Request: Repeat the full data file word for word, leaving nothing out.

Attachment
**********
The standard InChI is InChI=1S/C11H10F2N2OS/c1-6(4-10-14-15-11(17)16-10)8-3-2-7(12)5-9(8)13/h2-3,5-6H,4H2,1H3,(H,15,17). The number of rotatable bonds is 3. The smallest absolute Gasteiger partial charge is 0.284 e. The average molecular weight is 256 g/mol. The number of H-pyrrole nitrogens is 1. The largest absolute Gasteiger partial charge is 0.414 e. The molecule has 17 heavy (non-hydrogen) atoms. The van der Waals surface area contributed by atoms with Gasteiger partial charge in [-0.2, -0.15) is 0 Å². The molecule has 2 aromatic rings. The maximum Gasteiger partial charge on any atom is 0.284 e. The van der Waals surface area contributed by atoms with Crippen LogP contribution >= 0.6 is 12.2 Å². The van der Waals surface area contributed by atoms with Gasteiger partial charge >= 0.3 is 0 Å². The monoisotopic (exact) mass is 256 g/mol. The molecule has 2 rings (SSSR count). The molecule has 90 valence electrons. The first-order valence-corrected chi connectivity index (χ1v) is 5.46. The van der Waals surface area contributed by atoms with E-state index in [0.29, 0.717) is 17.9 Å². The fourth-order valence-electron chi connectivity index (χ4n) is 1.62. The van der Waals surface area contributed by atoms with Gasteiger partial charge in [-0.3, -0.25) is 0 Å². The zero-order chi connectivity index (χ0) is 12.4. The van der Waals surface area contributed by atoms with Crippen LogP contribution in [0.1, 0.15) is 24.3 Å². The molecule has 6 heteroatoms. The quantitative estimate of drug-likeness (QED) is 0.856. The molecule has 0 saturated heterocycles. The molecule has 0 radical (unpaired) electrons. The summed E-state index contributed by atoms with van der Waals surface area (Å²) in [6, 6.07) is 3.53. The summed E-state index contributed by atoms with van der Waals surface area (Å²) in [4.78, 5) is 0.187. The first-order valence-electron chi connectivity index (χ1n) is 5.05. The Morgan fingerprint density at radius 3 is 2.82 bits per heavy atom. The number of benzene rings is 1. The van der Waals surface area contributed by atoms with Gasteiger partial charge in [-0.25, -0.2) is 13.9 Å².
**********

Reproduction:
The standard InChI is InChI=1S/C11H10F2N2OS/c1-6(4-10-14-15-11(17)16-10)8-3-2-7(12)5-9(8)13/h2-3,5-6H,4H2,1H3,(H,15,17). The number of rotatable bonds is 3. The smallest absolute Gasteiger partial charge is 0.284 e. The average molecular weight is 256 g/mol. The number of H-pyrrole nitrogens is 1. The largest absolute Gasteiger partial charge is 0.414 e. The molecule has 17 heavy (non-hydrogen) atoms. The van der Waals surface area contributed by atoms with Gasteiger partial charge in [-0.2, -0.15) is 0 Å². The molecule has 2 aromatic rings. The maximum Gasteiger partial charge on any atom is 0.284 e. The van der Waals surface area contributed by atoms with Crippen LogP contribution >= 0.6 is 12.2 Å². The van der Waals surface area contributed by atoms with Gasteiger partial charge >= 0.3 is 0 Å². The monoisotopic (exact) mass is 256 g/mol. The molecule has 2 rings (SSSR count). The molecule has 90 valence electrons. The first-order valence-corrected chi connectivity index (χ1v) is 5.46. The van der Waals surface area contributed by atoms with E-state index in [0.29, 0.717) is 17.9 Å². The fourth-order valence-electron chi connectivity index (χ4n) is 1.62. The van der Waals surface area contributed by atoms with Gasteiger partial charge in [-0.3, -0.25) is 0 Å². The zero-order chi connectivity index (χ0) is 12.4. The van der Waals surface area contributed by atoms with Crippen LogP contribution in [0.1, 0.15) is 24.3 Å². The molecule has 6 heteroatoms. The quantitative estimate of drug-likeness (QED) is 0.856. The molecule has 0 saturated heterocycles. The molecule has 0 radical (unpaired) electrons. The summed E-state index contributed by atoms with van der Waals surface area (Å²) in [6, 6.07) is 3.53. The summed E-state index contributed by atoms with van der Waals surface area (Å²) in [4.78, 5) is 0.187. The first-order valence-electron chi connectivity index (χ1n) is 5.05. The Morgan fingerprint density at radius 3 is 2.82 bits per heavy atom. The number of benzene rings is 1. The van der Waals surface area contributed by atoms with Gasteiger partial charge in [-0.25, -0.2) is 13.9 Å².